12. I'm keeping my mouth shut from this point on in regards to the price, and just pay when I buy this deliciousness . . Kudos to them hard workers and farmer!

  13. If you are getting 7 times less for some of your peppers try this: 1. Setup an area to process the seeds for reuse/sale. 2. Can them yourself and sell as organic. Thanks for using leaf mulch instead of chemicals!

  14. Note: you probably have a lot of retired people and unemployed who you could tap to do the processing work if they could sit down and work at a table.

  15. Please do an episode about lazy spoiled left wing Antifa terrorists working the farms picking peppers and fruits

  16. This reminds me of one of the largest grocery store here in australia. They sell cosmetically imprefect vegetables ( called odd bunch) to reduce food waste.

  17. So? If leave compound provides rich, organic nutrients to the soil…why the heck do I need to rake my backyard for?!

  18. I have noticed that all peppers are perfect. The ones growing in the fall of the year are the best. Less stress from heat and they taste better.

  19. 3:42 that must not be true about where my grocery store gets its bell peppers cause the red ones look really misshapen and really weird but i still eat them cause the taste the same.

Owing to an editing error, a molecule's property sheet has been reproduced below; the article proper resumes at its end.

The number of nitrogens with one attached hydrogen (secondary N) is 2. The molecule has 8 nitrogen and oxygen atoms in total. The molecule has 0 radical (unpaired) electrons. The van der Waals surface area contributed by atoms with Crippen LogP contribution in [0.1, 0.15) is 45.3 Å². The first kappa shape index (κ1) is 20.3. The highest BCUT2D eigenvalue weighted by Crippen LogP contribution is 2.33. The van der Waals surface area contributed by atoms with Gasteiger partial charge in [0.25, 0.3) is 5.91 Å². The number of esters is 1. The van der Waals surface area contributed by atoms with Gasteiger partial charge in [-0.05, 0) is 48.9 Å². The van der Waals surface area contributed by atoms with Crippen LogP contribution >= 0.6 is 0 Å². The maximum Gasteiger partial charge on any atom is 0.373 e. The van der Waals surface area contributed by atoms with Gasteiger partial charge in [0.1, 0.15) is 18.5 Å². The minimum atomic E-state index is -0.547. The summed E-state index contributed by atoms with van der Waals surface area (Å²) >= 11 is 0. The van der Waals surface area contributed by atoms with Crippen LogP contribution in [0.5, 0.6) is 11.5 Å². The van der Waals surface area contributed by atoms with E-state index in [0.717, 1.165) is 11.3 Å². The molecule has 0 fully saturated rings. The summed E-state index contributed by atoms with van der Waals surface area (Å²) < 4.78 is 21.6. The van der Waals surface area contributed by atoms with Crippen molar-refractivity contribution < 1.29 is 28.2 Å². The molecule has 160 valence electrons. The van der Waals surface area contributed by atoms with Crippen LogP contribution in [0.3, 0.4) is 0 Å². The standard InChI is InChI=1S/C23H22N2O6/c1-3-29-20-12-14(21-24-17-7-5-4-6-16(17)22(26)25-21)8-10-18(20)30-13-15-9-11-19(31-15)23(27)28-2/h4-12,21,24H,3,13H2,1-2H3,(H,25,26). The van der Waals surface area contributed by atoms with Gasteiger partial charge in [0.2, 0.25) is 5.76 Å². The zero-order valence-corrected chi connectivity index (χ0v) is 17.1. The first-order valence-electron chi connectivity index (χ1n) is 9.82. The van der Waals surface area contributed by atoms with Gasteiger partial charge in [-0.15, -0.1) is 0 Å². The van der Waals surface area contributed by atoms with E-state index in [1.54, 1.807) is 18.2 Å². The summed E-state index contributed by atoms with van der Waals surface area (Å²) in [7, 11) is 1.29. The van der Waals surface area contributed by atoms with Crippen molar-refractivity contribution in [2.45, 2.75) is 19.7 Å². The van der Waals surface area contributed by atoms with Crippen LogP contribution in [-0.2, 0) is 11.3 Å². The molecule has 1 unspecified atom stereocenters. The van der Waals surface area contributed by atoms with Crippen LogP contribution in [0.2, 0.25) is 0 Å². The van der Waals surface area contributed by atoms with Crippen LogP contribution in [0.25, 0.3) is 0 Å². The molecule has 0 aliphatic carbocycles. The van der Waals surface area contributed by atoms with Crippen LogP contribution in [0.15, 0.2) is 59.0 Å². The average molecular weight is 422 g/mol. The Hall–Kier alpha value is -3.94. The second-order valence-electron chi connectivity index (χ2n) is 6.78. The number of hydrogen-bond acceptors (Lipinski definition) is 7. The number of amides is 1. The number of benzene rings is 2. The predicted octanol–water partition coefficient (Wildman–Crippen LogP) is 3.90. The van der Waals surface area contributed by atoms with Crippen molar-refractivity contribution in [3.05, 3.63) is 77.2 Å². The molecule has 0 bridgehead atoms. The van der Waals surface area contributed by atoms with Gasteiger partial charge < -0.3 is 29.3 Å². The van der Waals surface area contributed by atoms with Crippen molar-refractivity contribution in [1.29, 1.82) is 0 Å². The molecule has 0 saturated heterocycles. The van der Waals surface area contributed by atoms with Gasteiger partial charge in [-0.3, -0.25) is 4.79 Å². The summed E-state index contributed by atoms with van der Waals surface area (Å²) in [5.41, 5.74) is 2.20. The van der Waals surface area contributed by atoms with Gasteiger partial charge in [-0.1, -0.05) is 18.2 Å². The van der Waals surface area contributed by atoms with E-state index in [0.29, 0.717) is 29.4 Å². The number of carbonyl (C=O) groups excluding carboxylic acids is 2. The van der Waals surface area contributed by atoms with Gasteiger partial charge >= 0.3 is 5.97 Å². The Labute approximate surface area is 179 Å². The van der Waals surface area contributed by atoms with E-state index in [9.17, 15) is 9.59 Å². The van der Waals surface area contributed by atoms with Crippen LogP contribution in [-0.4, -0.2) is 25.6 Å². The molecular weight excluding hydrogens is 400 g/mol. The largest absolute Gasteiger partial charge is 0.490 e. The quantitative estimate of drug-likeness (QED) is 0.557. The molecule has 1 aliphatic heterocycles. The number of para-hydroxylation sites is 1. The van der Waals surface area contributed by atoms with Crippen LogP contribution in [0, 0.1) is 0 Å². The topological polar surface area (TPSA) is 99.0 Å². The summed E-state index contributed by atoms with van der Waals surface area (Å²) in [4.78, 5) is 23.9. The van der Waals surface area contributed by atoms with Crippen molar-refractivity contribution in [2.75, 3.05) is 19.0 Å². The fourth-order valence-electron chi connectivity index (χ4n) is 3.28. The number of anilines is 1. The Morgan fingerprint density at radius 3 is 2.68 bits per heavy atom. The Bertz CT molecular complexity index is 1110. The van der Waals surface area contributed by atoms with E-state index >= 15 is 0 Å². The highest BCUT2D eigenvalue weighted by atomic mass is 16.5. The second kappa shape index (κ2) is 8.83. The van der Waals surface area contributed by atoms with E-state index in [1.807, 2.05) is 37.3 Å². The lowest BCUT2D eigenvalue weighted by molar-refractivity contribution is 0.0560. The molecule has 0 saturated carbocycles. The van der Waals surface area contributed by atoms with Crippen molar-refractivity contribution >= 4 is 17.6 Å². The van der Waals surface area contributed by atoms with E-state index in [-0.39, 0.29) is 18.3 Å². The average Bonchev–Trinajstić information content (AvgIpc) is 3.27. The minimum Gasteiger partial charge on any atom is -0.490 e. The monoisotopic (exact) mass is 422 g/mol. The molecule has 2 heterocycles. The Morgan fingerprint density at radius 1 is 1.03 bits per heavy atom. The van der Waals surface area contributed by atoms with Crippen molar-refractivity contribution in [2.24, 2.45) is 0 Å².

20. Nice I grow my peppers too natural ly at least 7 8 trees nice keep up the good work bob u too pretty lady

  21. They need to give consumers a chance to buy the mishaped stuff. Why waste it. I'd buy it they're just fine.

  22. There is so much food shortage that I think they should supply them to different stores to stop food wastage

  23. Give me those ugly peppers any day of the week. You know how expensive “perfectly cosmetic” peppers are here in Canada?

  24. Someone need to open a grocery store called “Uglys” they need to sell all the imperfect produce for a discount

  25. Already subscribed.
    But now I have FOMO. I eat locally sourced food. Im here in Louisiana eating the less sweet peppers. 😭🤤

  26. I would still buy the ones that are not perfect for the supermarket….a pepper is a pepper if you are hungry

  27. The Odd Bunch is an initiative which is the first of its kind in New Zealand to help cut food waste, use more produce from local growers and make healthy food more affordable. … The price of The Odd Bunch produce will vary depending on seasonal price fluctuations and stock availability. Also Woolworths Australia, I always look at the selection offered here first. The US needs to do this too.

  28. Hey America, who is picking and shipping all your wonderful fruits and veggies? Yeah, it's immigrants. Be grateful that you can afford to buy and eat this stuff because of their hard work.

  29. Once you cut them off you will never see again that cosmetic beauty ever!! Mr. Bob can sell it for half price them to the normal looking pepper to the super markets and still makes money of it. Such a hard work and critical farming industry is.

  30. These videos took me closer to the food that I take for granted everyday and made me appreciate the humans behind it. Thank you.

  31. People prefer natural products. Perfect vegetables, perfect in appearance are not natural. For crooked, wrinkled vegetables, people pay five times more at the bazaar because they believe they are natural, bio etc. This is a paradox.